God promises us rewards for service rendered. He does this as a Father encourages His children. It’s not some sort of law principle. It isn’t something that eliminates love, or grace, or whatever.

When you do good you get good. You reap what you sow.

One reason why our world is so sports obsessed is because we inherently love the idea of competition. Even my non-sportsy daughter is very competitive in playing piano. She wants to do well and she wants reward for it.

If you are a father who never rewards good from your kids, or punishes bad from your kid, you are a messed up individual.

My Father in heaven rewards good and punishes bad. It’s one reason I love Him. There is a score. Are ya winning?

Know ye not that they which run in a race run all, but one receiveth the prize? So run, that ye may obtain. And every man that striveth for the mastery is temperate in all things. Now they do it to obtain a corruptible crown; but we an incorruptible. I therefore so run, not as uncertainly; so fight I, not as one that beateth the air: But I keep under my body, and bring it into subjection: lest that by any means, when I have preached to others, I myself should be a castaway.

The Sermon on the Mount and Law Principles

The Sermon on the Mount, as recorded in Matthew 5-7, is one of the great portions of your Bible.

Unfortunately, there are some who don’t think it applies to us.

This assumption is based on the fact that it sounds like “law.” As in, it is based upon law principles–if you do this, then you will get this.

If Israel obeys their covenant with God–they will get to stay in the Promised Land.
If Israel disobeys the covenant–they will get kicked out of the Promised Land.

The opposite of law is grace, for most.

Grace principle is, presumably, you can do whatever you want and it won’t make one bit of difference in results.

If these are your assumptions, it is easy to see why the Sermon on the Mount would be chucked as being law principle.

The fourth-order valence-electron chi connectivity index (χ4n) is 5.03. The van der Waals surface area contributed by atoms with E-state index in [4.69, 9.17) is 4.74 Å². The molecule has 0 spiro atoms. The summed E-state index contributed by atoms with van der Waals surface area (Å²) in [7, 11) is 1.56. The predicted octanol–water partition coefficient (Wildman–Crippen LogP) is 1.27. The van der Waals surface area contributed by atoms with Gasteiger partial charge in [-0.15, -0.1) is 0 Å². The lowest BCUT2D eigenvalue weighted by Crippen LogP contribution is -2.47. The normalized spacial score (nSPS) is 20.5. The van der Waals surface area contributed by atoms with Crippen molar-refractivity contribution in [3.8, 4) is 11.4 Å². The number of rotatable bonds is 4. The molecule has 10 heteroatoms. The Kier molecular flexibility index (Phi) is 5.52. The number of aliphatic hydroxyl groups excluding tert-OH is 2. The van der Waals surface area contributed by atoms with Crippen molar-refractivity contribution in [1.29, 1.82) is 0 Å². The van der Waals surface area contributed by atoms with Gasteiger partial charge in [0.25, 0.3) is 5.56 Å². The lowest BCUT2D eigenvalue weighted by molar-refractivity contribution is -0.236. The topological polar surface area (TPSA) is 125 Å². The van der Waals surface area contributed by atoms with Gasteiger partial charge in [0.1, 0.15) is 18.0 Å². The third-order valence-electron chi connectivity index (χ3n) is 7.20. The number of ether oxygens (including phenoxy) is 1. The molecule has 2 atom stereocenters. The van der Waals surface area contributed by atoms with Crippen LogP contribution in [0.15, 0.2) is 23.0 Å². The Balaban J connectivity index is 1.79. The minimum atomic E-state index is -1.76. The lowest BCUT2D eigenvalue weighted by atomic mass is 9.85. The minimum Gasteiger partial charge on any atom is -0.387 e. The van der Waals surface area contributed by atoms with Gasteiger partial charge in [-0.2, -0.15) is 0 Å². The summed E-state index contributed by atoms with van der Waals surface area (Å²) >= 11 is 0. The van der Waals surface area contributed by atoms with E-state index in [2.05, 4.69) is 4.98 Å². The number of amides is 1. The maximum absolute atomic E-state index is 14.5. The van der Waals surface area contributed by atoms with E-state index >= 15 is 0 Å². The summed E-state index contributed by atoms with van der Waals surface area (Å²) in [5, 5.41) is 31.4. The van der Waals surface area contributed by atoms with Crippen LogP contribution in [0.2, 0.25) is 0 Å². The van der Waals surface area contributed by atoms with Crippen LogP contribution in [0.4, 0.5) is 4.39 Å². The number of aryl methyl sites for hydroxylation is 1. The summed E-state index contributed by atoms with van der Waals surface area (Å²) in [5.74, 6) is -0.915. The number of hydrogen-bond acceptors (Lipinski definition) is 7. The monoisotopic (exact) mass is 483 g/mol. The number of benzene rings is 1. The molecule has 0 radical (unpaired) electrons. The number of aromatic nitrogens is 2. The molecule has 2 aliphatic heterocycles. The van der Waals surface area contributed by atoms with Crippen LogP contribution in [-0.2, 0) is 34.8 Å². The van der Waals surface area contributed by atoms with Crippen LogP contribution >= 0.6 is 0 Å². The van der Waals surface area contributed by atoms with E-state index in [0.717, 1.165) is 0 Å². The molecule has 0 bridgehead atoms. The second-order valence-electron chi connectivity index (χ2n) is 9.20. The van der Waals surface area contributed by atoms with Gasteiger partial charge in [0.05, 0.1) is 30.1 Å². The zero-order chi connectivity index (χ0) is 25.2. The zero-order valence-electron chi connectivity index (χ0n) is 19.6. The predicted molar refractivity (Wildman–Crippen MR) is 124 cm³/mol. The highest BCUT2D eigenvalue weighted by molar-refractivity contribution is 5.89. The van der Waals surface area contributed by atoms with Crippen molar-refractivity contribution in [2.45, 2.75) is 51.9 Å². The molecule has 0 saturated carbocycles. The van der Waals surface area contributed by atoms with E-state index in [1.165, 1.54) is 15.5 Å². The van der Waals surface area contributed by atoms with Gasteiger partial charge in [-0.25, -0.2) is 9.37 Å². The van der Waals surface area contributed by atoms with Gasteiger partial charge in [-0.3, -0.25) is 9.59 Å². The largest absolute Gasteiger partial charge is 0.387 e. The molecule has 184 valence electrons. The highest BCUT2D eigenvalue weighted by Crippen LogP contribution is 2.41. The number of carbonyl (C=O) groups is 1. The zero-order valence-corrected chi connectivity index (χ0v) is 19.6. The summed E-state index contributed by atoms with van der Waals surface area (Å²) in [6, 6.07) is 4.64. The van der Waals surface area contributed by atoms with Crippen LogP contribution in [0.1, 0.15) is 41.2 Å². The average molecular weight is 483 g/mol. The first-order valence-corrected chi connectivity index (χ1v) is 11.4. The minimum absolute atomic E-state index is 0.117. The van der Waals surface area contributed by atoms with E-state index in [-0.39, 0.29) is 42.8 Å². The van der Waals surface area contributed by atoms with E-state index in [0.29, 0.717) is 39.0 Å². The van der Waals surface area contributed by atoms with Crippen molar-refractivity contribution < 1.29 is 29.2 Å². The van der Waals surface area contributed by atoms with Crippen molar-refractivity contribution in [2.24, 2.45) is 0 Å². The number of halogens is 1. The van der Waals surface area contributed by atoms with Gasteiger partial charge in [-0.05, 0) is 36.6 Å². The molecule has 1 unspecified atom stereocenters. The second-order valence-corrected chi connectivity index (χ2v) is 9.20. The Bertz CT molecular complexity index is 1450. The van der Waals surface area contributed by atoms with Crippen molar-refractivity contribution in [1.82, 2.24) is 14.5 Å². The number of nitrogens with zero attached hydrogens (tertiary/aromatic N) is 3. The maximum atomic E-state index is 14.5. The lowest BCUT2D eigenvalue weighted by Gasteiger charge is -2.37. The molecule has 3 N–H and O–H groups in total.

Blessed are the merciful for they shall obtain mercy.

Therefore, if I don’t show mercy to others, I won’t get mercy from God. I have to DO something to get mercy. This is a law principle.

I think this whole thing is completely missing the point. We are indeed told that we are not under law but under grace. We are not in the Old Covenant. I do not have to keep the laws of Israel that they were to keep to stay in the Land. The Church is not called to stay in any Land.

We are told that we no longer need to observe sabbath days, food laws, sacrifices, temples, priests, circumcision, etc. All these were particular laws for Israel as part of their land covenant with God.

To say that this means law principle is out is a stretch. As Paul said, “Be not deceived, God is not mocked, you will reap what you sow.”

Based on the definition above, “reaping what you sow” is a law principle. Paul says not to be deceived, what you do matters, don’t mock God by saying otherwise.

Jesus was very clear and repetitive about the idea that what you do shows what is in your heart. If you are not a forgiving person, don’t expect to be forgiven by God.

The only people who should have a problem with that statement are people who don’t want to forgive others. That’s a problem.

We have too long bought into the notion that the Gospel is just what Jesus did for me, and have all but eliminated the idea that by faith we join in Christ’s death, burial, and resurrection. That we’re raised up to newness of life.

If you have faith in the Gospel, your life begins to look like Christ. The Sermon on the Mount is a description of what the life of Christ looks like. It is pure grace.

The Sermon on the Mount is the best description of what grace actually looks like. Live it.

To those who still think the Sermon on the Mount is law–you will do much more for the doctrine of grace by living the Sermon on the Mount, than any explanation of grace you may attempt to argue.